MAY 24, 2018, JERUSALEM – It’s mid-afternoon on Ben Yehuda and the broiling sun cooks the cobblestones of this storied street. I stroll from the vaunted Pinati hummus den, and as I seek out a coffee shop I pause before a large group of women who stand in silence around a small jail cell. Two members of the group slip inside the creaky door, and sit on red leather seats and hold up signs.
“Agunot?” I say aloud to the woman next to me.
She nods, and keeps on staring straight ahead, and I begin to think of all the agunot in the world – or “chained women,” who have not been given a get, and are officially prohibited by Jewish law to remarry.
There seem to be signs everywhere in this city, and many of them have something to do with politics. On nearly every block, placards rise up to honor Donald Trump – who is considered a hero among most Israelis. “Trump is a friend of Zion,” the posters proclaim. Curiously, the words sit atop of the Lion of Judah, the official emblem of Jerusalem, and adjacent to a collage that brings together a merged American and Israeli flag, a map of the country that includes the West Bank, and David’s Tower in the Old City.
Like in America, everyone seems to be talking about Trump. A couple of hours later, I find myself in front of a computer where more people are praising him. I’ve tuned into the live dedication of the new US Embassy, which is being held a couple of miles from where I sit.
Robert Jeffress, an evangelical pastor who has previously told his flock that Jews are going to hell, approaches the podium. He closes his eyes and begins to preach and the scene grows more surreal. “We have separation of church and state,” I think to myself, growing nudgy and hoping that all of the talk of God will cease and the political speeches will resume. There is more praise of Israel, of Bibi, and our president. “We want to thank you for the tremendous leadership of our great president, Donald J. Trump,” Jeffress says, his eyes still closed.
I am all for the US embassy being re-located from Tel Aviv to Jerusalem but antsy about any theological references at an official US federal ceremony. Does that make me unpatriotic, and less of an American? Meanwhile Jeffress has found his footing, and keeps preaching about “our Father,” and Jerusalem. “And we pray this,” he tells us, “in the name and the spirit of the prince of peace, Jesus our Lord. Amen.”
Ivanka and Jared and Bibi and the assembled politely applaud and before I have a chance to ponder why the Embassy was dedicated in Jesus’ name, it gets even more surreal. Now there’s a split screen, with a feed from the Gaza front showing hundreds of Palestinian rioters hurtling themselves toward the black smoke on the Israeli border. The insurrection seems like a made-for-TV moment, and the commentators repeat the mantra that much of the media has accepted – that the Palestinians are rioting because of the embassy move.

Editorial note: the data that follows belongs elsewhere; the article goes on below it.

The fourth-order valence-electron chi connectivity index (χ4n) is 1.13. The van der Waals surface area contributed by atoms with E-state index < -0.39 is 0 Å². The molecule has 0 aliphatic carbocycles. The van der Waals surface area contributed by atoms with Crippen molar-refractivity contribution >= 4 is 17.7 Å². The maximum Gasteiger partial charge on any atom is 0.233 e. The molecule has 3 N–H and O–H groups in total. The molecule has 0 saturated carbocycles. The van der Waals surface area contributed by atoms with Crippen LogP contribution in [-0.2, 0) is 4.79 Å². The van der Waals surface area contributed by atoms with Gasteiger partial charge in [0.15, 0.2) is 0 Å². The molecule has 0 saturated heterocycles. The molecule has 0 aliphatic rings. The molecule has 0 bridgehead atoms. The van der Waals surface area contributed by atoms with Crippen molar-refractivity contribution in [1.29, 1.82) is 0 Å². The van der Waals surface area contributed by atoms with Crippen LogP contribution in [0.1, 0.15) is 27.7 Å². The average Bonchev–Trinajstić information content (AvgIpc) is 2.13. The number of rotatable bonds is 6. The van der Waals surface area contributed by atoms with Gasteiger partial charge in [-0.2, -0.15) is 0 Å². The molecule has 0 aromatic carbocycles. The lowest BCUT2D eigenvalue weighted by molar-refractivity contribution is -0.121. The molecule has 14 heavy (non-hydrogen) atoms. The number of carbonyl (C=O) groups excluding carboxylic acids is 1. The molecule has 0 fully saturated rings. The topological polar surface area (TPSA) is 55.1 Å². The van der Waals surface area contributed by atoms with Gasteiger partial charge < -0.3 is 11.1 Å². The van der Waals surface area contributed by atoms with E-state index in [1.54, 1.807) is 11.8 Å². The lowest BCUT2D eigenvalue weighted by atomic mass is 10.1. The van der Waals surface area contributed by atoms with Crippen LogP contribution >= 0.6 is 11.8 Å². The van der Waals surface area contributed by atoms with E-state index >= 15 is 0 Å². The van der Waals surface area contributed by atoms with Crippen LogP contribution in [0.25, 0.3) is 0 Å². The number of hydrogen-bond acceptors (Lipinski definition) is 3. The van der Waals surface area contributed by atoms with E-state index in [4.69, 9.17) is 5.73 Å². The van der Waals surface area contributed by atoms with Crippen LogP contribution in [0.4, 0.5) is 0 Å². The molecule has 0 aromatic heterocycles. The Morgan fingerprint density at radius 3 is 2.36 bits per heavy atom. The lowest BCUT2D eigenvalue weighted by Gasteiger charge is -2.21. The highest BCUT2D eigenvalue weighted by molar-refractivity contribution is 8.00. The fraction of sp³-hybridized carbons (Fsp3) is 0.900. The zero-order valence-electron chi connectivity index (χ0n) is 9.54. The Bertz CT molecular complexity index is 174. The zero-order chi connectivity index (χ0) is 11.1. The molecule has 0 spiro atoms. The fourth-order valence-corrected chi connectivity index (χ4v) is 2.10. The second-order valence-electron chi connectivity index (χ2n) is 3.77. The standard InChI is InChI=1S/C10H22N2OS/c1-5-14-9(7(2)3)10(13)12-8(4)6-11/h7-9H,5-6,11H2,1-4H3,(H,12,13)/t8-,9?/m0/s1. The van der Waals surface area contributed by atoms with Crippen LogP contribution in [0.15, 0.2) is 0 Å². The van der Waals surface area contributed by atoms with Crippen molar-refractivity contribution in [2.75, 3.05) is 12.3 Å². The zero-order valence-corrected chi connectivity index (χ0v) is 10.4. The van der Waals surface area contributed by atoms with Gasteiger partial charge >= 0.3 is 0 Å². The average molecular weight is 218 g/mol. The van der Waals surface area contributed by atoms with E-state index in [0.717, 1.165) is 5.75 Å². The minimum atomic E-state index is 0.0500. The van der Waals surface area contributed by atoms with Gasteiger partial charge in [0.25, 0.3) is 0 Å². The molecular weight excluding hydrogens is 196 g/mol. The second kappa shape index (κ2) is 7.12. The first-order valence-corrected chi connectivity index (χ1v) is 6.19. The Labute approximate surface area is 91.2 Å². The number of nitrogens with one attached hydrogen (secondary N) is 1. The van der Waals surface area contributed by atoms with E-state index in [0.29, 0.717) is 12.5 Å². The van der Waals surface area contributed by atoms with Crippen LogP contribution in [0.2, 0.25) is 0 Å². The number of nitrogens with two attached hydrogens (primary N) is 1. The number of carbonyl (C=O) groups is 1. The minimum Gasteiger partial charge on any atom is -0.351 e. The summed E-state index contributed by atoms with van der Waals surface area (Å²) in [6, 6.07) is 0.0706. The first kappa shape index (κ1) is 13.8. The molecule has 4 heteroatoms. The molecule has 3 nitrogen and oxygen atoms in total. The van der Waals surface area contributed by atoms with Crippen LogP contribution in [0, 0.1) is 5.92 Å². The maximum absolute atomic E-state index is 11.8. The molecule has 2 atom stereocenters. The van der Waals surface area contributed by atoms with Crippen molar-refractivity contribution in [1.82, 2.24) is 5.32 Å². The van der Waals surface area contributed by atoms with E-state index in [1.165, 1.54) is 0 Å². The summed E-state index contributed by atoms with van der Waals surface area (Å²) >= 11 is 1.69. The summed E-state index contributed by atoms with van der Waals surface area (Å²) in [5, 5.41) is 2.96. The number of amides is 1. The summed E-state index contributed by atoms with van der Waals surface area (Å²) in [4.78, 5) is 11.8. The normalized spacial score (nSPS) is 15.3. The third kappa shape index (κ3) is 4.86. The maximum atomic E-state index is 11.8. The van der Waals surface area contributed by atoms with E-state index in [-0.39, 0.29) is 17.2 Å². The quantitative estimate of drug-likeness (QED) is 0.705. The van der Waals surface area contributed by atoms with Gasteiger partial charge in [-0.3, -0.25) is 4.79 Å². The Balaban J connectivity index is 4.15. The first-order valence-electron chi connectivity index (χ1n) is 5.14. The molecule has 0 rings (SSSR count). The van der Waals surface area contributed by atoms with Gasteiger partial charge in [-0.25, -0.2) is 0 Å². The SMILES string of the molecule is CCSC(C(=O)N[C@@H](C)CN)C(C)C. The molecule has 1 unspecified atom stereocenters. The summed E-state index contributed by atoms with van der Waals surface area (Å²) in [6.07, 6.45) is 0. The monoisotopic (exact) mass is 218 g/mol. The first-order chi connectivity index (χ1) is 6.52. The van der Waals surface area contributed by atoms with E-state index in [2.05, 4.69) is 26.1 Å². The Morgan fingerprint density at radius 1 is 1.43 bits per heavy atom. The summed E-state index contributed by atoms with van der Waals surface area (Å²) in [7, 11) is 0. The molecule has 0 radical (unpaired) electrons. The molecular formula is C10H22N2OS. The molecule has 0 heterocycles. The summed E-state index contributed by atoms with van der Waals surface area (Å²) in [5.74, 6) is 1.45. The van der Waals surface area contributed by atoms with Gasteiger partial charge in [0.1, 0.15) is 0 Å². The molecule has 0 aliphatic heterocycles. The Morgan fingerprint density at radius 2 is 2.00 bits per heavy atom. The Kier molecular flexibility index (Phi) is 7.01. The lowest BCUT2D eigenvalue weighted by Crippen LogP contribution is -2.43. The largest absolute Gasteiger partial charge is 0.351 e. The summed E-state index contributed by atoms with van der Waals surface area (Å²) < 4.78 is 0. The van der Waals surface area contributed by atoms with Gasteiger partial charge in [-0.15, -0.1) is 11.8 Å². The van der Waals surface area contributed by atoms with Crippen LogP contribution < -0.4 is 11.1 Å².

I know better. As someone who has spent months reporting from United Nations refugee camps in Bethlehem, Ramallah, Jenin, Nablus and even Gaza, I know they’re rioting because they have been raised to believe that they will return to villages that have not existed in Israel since the 1948 Arab-Israeli war. I wonder if the media realizes that the official name of the event is the Great Return March. I wonder if they know that the Palestinian’s insistence on creating their own Right of Return – which would bring 5 million refugees and their descendants – has been a central part of the Palestinian narrative. That narrative is taught in schools, where teachers insist that Israelis and Jews have no right to current-day Israel, and along with political and religious leaders, exhort students to riot – essentially a form of brainwashing and child abuse.
The next night I seek perspective and meet an old friend, Steve Levine, who runs an Internet radio show from his apartment in the Jerusalem hills. Levine, who grew up in Springfield and has a brother in Swampscott, played piano with Shlomo Carlebach and worked in Information Technology in New York before making aliyah years ago. These days he works as a janitor in a shul in Rahavia, and loves every second he spends in his Jerusalem.
We discuss the Gaza rioting, and war in general, in between cuts of the Grateful Dead, and the Tony Mack Band – who sound a lot like Frank Zappa and the Mothers of Invention. “I just can’t believe that killing is still an option for man. I would have thought that it would have ended by now,” he tells me. He also suggests that I make aliyah and move to Jerusalem. “Don’t get too comfortable over there,” he says.
It’s past midnight and Steve calls a taxi. I stand outside in the warm Jerusalem night and listen. A tiny white cat darts across the road and disappears under a white car; two teenage girls speak French as they saunter into the darkness. Air conditioners hum in an electric harmony. The wind picks up and my eyes move toward a large tree that’s bathed in streetlight. It’s crooked and its parched leaves grow more wrinkled as it bends toward the sky. It is old, and I wonder how many conversations have been held in its shade.
I decide that the tree – hardly the most graceful in this old neighborhood – suggests hope. Every year it goes for months without rain and still its leaves somehow return, its branches remain sturdy. Its humility is humbling. When I get in the taxi, the driver suggests a fixed price of 50 shekels. Usually I haggle a bit, but I remember the tree and a wave of gratitude washes over me. The driver is doing me a favor, delivering me back to the other side of the city. I nod.
“OK,” he says, before driving us off into the darkness.
Steven A. Rosenberg is the editor and publisher of the Jewish Journal.